Get answers to questions about protecting against measles , measles vaccine, how measles spreads, measles in the U.S., and virus classification. adult who will be in a setting that poses a high risk for measles transmission, including students at post-high school education institutions, healthcare

However, the current version of the vaccine, which includes two shots, only became the standard in 1989. People born and vaccinated before then may have received a less effective shot. That doesn't mean everyone older than 30 should run out and get another dose, though, Schaffner told Consumer Reports.

Here’s what you need to know about measles protection, and who should consider a booster.

Are You Protected?

Anyone born before 1957 is considered to be protected against measles, according to the Centers for Disease Control, because they were probably exposed to the virus when they were kids.

People who were born after that year but received the measles vaccine before 1989 may be more vulnerable to the virus: They were given one shot, which is only 93 percent effective. (The two-shot series that has been used since 1989 is 97 percent effective.)

Nearly 1,000 Madagascar children dead of measles since October - WHO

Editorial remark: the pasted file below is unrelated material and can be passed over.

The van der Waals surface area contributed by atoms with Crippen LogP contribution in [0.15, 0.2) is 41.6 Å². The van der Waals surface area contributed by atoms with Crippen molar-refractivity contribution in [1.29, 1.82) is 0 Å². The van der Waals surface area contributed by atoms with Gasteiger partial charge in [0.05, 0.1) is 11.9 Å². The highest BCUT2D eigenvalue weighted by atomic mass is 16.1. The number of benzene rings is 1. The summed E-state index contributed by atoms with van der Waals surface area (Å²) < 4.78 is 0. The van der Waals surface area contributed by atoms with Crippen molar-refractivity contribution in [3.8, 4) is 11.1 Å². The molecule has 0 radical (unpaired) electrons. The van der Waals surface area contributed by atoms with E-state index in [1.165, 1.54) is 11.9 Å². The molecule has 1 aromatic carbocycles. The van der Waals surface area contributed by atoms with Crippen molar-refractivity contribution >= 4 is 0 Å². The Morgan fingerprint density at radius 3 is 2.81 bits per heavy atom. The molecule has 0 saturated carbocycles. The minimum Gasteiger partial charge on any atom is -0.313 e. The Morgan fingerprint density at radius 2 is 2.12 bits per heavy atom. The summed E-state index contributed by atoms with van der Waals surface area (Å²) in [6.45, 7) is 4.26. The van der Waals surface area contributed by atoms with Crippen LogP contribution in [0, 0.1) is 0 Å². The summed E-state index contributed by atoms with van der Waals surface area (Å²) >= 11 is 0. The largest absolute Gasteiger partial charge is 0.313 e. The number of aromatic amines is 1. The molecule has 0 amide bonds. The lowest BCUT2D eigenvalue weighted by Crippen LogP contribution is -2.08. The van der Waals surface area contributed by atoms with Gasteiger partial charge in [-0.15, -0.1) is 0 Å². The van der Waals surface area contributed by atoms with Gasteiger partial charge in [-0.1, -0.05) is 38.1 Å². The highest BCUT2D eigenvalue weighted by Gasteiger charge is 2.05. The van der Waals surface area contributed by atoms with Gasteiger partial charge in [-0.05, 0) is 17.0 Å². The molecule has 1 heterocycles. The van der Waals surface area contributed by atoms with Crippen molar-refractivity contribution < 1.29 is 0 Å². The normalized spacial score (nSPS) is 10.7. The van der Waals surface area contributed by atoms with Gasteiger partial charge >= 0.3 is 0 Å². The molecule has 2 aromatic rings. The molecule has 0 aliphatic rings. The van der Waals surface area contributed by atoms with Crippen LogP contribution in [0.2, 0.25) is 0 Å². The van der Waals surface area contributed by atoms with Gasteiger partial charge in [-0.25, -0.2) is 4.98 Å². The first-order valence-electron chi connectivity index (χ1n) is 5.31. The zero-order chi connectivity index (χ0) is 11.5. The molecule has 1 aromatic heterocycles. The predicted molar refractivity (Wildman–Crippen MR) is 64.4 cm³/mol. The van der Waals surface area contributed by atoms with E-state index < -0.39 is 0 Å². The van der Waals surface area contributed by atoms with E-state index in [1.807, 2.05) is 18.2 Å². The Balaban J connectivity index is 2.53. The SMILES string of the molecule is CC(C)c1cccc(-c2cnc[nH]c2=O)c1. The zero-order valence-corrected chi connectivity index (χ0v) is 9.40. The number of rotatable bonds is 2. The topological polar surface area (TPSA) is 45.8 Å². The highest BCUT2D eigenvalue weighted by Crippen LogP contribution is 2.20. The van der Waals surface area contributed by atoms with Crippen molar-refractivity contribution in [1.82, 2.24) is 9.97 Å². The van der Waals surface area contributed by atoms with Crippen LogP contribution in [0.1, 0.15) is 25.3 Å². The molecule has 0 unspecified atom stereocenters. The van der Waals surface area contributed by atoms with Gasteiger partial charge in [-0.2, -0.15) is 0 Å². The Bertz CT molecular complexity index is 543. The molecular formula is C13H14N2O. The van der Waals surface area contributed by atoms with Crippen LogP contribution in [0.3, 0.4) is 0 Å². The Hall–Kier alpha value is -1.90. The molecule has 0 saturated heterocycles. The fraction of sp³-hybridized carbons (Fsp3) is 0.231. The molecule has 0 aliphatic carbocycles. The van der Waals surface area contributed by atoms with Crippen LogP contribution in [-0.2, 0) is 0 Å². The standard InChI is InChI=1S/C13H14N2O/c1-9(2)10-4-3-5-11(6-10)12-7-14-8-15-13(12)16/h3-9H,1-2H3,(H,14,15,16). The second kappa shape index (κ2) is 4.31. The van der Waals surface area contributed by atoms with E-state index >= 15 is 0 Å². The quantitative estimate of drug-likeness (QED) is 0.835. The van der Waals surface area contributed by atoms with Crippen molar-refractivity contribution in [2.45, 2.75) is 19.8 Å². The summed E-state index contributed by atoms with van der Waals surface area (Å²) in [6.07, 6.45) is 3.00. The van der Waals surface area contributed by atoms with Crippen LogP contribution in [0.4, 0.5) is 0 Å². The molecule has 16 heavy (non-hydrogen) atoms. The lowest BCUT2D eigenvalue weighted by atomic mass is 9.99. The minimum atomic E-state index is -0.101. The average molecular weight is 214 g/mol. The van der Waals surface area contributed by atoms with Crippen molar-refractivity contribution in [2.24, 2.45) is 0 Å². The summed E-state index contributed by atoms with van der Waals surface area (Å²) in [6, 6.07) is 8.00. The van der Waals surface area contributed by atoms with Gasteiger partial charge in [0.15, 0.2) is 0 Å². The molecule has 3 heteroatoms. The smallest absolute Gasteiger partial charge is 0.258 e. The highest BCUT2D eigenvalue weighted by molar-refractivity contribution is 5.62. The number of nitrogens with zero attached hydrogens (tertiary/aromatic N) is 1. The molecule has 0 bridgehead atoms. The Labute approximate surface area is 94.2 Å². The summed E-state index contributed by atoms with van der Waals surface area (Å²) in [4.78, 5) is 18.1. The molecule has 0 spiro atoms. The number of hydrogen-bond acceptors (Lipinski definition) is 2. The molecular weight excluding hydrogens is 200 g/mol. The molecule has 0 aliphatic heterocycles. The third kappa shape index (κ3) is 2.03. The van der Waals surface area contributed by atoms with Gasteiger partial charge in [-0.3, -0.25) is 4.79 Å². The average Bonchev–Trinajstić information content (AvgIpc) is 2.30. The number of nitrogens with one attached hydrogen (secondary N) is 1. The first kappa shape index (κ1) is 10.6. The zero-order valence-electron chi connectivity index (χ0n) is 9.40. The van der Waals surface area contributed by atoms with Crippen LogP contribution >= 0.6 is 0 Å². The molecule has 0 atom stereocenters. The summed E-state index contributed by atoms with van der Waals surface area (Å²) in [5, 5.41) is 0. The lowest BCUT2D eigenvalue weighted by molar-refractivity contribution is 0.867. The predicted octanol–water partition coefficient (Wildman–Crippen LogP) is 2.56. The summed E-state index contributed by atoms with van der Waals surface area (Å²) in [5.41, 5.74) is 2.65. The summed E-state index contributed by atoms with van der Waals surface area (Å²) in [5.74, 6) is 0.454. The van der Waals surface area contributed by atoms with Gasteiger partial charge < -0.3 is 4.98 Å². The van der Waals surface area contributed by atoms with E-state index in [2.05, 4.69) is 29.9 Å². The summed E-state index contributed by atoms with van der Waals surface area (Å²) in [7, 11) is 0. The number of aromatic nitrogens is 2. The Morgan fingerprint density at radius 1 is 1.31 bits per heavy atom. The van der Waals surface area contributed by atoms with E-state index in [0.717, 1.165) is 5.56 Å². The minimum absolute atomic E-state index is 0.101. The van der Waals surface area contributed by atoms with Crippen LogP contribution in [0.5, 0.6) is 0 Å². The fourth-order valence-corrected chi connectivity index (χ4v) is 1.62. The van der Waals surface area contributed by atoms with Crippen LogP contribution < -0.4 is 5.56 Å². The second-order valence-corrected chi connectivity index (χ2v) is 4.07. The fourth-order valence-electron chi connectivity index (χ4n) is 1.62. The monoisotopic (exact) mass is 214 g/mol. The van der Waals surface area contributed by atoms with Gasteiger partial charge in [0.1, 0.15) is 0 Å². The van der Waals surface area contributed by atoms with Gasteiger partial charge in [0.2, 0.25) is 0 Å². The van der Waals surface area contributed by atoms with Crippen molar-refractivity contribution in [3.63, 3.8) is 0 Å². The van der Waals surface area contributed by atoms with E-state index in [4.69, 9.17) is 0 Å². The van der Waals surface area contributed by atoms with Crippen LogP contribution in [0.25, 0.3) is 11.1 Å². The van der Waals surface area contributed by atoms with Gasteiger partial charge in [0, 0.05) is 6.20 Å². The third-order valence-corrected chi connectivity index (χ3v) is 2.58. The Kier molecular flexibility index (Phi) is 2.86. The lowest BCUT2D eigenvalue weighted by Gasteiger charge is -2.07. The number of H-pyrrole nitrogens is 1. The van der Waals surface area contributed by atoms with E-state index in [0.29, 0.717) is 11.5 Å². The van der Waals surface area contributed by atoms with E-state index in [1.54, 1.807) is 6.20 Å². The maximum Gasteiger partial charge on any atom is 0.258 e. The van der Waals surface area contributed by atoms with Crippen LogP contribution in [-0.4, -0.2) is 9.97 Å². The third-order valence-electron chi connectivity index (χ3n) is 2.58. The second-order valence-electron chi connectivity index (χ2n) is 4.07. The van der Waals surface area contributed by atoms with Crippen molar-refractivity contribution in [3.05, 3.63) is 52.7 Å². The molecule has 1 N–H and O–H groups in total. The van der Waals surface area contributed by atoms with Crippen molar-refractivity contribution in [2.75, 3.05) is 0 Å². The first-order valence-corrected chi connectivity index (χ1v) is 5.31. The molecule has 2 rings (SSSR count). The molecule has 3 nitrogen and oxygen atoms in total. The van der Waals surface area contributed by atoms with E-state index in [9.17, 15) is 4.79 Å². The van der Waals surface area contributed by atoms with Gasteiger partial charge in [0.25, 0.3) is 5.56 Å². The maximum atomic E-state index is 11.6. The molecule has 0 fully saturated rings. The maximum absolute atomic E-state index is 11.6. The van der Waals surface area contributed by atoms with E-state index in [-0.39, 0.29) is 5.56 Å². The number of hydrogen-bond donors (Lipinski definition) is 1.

Nearly 1,000 Madagascar children dead of measles since October - WHO At least 922 children and young adults have died of measles in Madagascar since October, despite a huge emergency vaccination program, the World Health Organization (WHO) said on Thursday. The number of deaths is based on official numbers, but these are likely to be very incomplete, as is the current total of infections, at 66,000, Dr. Katrina Kretsinger of WHO's expanded program on immunization told a news briefing. require(["medianetNativeAdOnArticle"], function (medianetNativeAdOnArticle) { medianetNativeAdOnArticle.

Measles outbreak: Do adults need another measles vaccine? Should you get a booster ? Updated Apr 24, 2019;Posted Apr 24, 2019. The CDC considers people who received two doses of the measles vaccine as children protected for life and they do not need a booster shot.

The latest measles outbreak has raised new questions about whether some older adults -- those born before 1968 -- should be re-vaccinated.

In addition, between 1963 and 1967, a version of the measles vaccine that used inactivated virus was available. That version was not effective, and the CDC recommends that people who had that type of vaccination get a shot of the current MMR vaccine.